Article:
How to make the lemon sauce for Mahi Mahi Fish

The lemon garlic cream sauce is a tantalizing sauce dripping with tangy lemon flavor seasoned with shallots, garlic, and those buttery brown bits leftover from the fish.   Here’s how to make the EASY sauce:

  1. Heat drippings.  Heat the leftover drippings over medium heat. If there is more than a tablespoon or so of drippings, you might want to drain some off before you start.
  2. Sauté aromatics.  Add shallot and sauté while scraping up the drippings for 2 minutes or until softened. Add garlic and sauté 30 seconds.
  3. Add liquids.  Whisk the chicken broth with cornstarch and add to skillet along with heavy cream, lemon juice, dried thyme, dried parsley, salt and pepper.
  4. Reduce sauce. Simmer the sauce until it reduces by half and thickens, about 4-5 minutes. Reducing the sauce not only makes it creamy but it concentrates the flavors.  Season with fresh parsley and or/chives. Taste and add additional lemon juice if desired.
  5. Add mahi mahi.  Add the fish back to the pan and spoon the sauce over the fish.  Serve immediately.
up close side view of mahi mahi recipe with a single mahi mahi fish fillet with green beans and potatoes

How to store and reheat Mahi Fish

  • Storage: Mahi mahi fish should be stored in an airtight container in the fridge for three to four days.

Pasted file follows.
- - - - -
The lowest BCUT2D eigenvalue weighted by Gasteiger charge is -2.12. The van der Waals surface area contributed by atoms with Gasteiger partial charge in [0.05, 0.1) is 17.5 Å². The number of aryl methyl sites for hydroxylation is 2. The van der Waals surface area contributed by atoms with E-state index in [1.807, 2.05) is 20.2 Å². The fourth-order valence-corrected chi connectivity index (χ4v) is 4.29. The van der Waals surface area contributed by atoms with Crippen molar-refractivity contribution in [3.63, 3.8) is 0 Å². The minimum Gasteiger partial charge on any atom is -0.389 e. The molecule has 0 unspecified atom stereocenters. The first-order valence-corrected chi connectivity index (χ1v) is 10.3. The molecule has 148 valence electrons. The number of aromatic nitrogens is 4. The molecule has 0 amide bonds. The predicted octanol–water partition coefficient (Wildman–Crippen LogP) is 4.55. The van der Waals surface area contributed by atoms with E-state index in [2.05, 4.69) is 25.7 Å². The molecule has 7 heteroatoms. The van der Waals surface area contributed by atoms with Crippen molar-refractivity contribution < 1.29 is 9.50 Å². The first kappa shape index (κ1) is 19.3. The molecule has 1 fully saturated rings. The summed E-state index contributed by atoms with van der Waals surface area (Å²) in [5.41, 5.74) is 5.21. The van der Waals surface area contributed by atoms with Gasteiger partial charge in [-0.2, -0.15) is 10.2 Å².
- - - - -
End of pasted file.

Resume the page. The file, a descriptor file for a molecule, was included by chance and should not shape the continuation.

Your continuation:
• Microwave:  transfer a serving to a microwave safe plate and microwave for 1 minute followed by 20 second intervals until heated through, taking care not to overcook the mahi mahi.
  • Stove:  add mahi mahi to a nonstick skillet and heat over medium low until warmed through, taking care not to overcook the mahi mahi.

Can I freeze Mahi Mahi recipe?

You may freeze the spice rubbed and cooked mahi mahi for up to three months without the sauce.  The sauce should not be frozen because it will break and become a funny texture.

What to serve with Mahi-Mahi

This mahi mahi recipe is an easy weeknight dinner that doesn’t need any fancy sides. You can keep it simple with a sides of rice, a green salad and some crusty bread to mop op the sauce or here are some additional ideas:

Mahi Mahi Recipe FAQs

Mahi Mahi vs salmon